Dignity denied: Kiama High toilets locked during class time

Students are upset Kiama High School locks its toilets during class time. They have taken to social media to bring to light this issue they say is “demeaning, objectionable and downright wrong’’. Picture: Robert Peet
Students are upset Kiama High School locks its toilets during class time. They have taken to social media to bring to light this issue they say is “demeaning, objectionable and downright wrong’’. Picture: Robert Peet

Students are far from flushed with excitement at Kiama High School’s decision to lock toilets during class time.

And they are sick of keeping their anger in at “being denied access to this basic necessity’’.

That’s why students and concerned parents have taken to social media to bring to light this issue they say is “demeaning, objectionable and downright wrong’’.

The Mercury has also seen a letter written by students titled: To whoever is responsible for the locking of our toilets. The letter signed “Yours sincerely, Those wishing to urinate and maintain their dignity simultaneously”, has been stuck on the front door of the aforementioned toilets.

This reporter asked the Department of Education why Kiama High School had implemented this policy.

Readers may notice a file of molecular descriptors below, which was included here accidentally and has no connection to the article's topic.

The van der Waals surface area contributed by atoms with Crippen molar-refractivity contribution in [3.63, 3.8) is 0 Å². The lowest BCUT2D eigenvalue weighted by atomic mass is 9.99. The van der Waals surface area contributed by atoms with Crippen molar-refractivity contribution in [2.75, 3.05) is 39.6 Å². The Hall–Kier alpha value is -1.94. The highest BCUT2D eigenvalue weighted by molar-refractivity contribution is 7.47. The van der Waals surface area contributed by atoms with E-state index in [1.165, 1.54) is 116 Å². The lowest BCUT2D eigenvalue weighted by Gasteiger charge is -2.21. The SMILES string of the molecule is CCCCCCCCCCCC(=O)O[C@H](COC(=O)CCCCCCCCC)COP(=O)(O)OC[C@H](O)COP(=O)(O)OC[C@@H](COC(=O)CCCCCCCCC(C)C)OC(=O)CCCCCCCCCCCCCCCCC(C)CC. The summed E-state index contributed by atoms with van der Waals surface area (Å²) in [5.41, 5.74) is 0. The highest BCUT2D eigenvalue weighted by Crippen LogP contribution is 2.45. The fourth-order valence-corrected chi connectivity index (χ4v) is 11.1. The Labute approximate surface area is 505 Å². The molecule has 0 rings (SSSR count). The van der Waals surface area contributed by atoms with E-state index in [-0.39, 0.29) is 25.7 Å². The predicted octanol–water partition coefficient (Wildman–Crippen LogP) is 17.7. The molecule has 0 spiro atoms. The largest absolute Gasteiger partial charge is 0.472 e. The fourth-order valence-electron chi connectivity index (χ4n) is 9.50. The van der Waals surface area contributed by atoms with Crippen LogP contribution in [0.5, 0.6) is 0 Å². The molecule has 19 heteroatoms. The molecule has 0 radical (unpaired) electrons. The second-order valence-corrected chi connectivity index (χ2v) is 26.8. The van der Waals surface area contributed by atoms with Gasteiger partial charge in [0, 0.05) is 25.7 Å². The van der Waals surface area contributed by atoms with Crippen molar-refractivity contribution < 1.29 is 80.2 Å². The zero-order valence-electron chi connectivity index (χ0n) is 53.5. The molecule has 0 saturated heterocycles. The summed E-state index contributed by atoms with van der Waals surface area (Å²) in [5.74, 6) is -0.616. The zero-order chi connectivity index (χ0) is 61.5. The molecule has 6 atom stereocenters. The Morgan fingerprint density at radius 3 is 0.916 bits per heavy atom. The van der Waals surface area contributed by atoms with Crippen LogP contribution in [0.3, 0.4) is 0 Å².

A spokesperson said use of the school toilets during class time was affecting learning time and disrupting classes.

But this argument did not wash with students, who argued it “actually takes more time out of class for students to get a pass, walk up the front office, collect a key, unlock the toilet, do their business, lock the toilet, return the key and get back to class, then it would just to let a student quickly use the bathroom’’.

The Department of Education spokesperson added the school executive had also noted an increase in vandalism and graffiti in toilet blocks occurring during class times.

“No student at Kiama High School has been stopped from using the toilet,’’ the spokesperson said.

No student at Kiama High School has been stopped from using the toilet.

Department of Education spokesperson

“The new policy is aimed at encouraging students to use recess time to go to the bathroom.’’

But students argued waiting too long to go to the toilets could have a negative impact on their health.

“Using the bathroom is a necessity, not a privilege to be earned or denied,’’ the students wrote.

This garnered support online, with one comment stating “I cannot believe that in 2017 our kids have got to go through a two stage process just to be able to use a bathroom’’.

Another comment states “I’m sure those kids who were vandalizing and smoking in the toilets have found somewhere else to hide and do it anyway….are you going to ban all the kids from being in the playground next because someone is smoking there?’’